In Zimbabwe, a measles epidemic has claimed the lives of over 700 children and infected hundreds more, underlining the dangers of declining kid vaccination efforts throughout the world.
As of September 6, the Ministry of Health and Child Care of the nation reported more than 6,500 instances of the disease, including 704 fatalities. Since then, it has not disclosed any new figures. This epidemic is the consequence of a number of concerning elements that are putting the health of children in a number of different nations at risk.
During the height of the Covid-19 outbreak in Zimbabwe, the rate of routine immunisation declined considerably. Anxious parents remained away from health facilities, health care staff were shifted from ordinary immunisation programmes to the Covid-19 pandemic response, and school closures and extended lockdowns prevented the typical outreach initiatives from being successful.
In July, the World Health Organization and UNICEF issued a warning that millions of children, the vast majority of whom were living in the world’s most impoverished nations, had skipped out on some or all of their childhood vaccinations as a result of covid lockdowns, armed conflicts, and other impediments. The agencies of the United Nations referred to the situation as the “biggest backslide in regular vaccination in 30 years” and issued a warning that, when paired with fast growing rates of hunger, it created circumstances that might put the lives of millions of children in jeopardy.
Prior to the epidemic, vaccination coverage in Zimbabwe was already on the decline and has continued to do so every year since 2017. This is due to the fact that a decades-long political and economic crises has decimated the country’s public health system.
The shortage of workers in Zimbabwe’s healthcare sector is catastrophic. Workers in the health care industry have left Zimbabwe for positions in neighbouring South Africa and other high-income nations in search of substantially greater earnings than the pitiful wages they were receiving in Zimbabwe, which were sometimes not received at all.
Some evangelical and Apostolic pastors have rejected vaccination for a long time, claiming that their congregation’s prayers and precious stones are sufficient to protect the faithful. These pastors have also threatened to deport mothers who take their children to clinics.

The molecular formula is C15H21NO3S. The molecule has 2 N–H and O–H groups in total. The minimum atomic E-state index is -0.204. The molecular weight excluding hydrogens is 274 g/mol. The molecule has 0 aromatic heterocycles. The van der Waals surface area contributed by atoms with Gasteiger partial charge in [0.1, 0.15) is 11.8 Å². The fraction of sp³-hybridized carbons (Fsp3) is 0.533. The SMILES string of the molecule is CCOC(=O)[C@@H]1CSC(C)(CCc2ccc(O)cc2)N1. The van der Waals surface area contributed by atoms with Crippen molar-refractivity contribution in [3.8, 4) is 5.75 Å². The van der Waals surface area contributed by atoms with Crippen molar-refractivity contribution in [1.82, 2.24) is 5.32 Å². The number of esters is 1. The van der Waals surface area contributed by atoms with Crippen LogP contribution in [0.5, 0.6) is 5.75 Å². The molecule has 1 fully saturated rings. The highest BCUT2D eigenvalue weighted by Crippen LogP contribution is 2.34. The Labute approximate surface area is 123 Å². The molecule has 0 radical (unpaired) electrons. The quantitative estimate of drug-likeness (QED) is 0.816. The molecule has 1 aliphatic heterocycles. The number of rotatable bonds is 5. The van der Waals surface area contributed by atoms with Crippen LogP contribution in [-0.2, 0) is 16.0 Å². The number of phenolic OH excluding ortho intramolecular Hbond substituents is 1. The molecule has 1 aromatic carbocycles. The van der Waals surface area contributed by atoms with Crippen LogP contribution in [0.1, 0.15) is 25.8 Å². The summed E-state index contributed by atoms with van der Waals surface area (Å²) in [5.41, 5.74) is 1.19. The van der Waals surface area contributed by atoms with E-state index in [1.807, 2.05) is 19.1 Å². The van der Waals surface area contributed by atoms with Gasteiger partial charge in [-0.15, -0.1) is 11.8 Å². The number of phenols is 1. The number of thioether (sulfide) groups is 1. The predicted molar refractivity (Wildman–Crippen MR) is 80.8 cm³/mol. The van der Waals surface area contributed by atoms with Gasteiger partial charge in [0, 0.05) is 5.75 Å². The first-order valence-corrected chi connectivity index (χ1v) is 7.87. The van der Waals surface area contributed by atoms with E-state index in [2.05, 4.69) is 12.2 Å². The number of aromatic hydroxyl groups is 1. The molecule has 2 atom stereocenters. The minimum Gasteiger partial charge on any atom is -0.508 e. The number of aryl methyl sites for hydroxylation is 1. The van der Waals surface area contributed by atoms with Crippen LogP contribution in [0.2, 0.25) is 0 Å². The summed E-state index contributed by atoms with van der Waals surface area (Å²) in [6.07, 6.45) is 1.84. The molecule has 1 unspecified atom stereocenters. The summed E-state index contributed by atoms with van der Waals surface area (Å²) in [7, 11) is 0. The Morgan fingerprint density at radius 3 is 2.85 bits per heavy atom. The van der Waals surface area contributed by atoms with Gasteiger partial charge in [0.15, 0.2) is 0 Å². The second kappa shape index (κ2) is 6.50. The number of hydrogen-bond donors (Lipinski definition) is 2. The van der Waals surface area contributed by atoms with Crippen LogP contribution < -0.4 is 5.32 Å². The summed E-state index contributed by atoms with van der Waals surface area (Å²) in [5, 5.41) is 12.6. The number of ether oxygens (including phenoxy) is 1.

In April, the town of Makabvepi, which is located close to the border with Mozambique, was where the first cases of this epidemic of measles were recorded. According to Dr. Cephas Fonte, the medical officer for Mutasa District, the first children to pass away from measles were buried as swiftly as possible, and their deaths were not recorded. This was despite the fact that district health professionals were made aware of the existence of measles. After a large Easter service and then a Passover celebration in July that drew worshipers from all over the country, the Johane Marange Apostolic Church became the epicentre of an outbreak of measles in Zimbabwe. The children who passed away belonged to families that were members of the church. Measles quickly spread throughout the entire country.
The organisation takes a stance against vaccinations in the public arena. It is a significant voting group that is strongly linked with President Emmerson Mnangagwa, who was present for the Passover celebration.
In late 2020, the Ministry of Health and Child Care acknowledged that Covid had thwarted immunisation initiatives; nonetheless, a catch-up measles vaccination campaign targeting children from infancy up to age 5 did not begin until just this past month, even as the number of reported deaths started to rise. The campaign has the endorsement of major international health agencies, but these organisations have declined to go on the record to The New York Times because they believe the topic to be politically contentious.
Because many children in Zimbabwe suffer from malnutrition, they have a higher risk of developing severe symptoms from measles. In each of the previous four years, the average person’s income has gone down, but the cost of food has skyrocketed. This is due to a number of causes, including grain shortages brought on by Russia’s invasion of Ukraine, as well as drought and rising temperatures brought on by climate change.
In 2009, during the height of the country’s hyperinflation crisis, Zimbabwe saw its most recent major measles epidemic. There were almost 8,000 instances, and at least 500 youngsters lost their lives because of it. Since then, the health care system has been strapped for resources, which has made it difficult to increase vaccine coverage.
During the previous year, there was an outbreak of typhoid that resulted in a 10-day campaign. During this campaign, three million children were immunised against typhoid and polio and given vitamin A, which lessens the severity of measles. However, these children were not vaccinated against the measles virus.
On September 4, Viola Mombeyarara’s daughter Anenyasha, who was 20 months old, passed away. The measles infected each of her three older children, but they all made a full recovery. However, the infant passed away as a result of severe dehydration brought on by vomiting, diarrhoea, and fever.
A nurse at a clinic close to Anenyasha’s family home in Muzarabani, in the northern part of the country, diagnosed her with measles. However, Anenyasha’s mother, who is a farmer and a member of the Johane Marange church, is convinced that there were other factors that contributed to her daughter’s passing.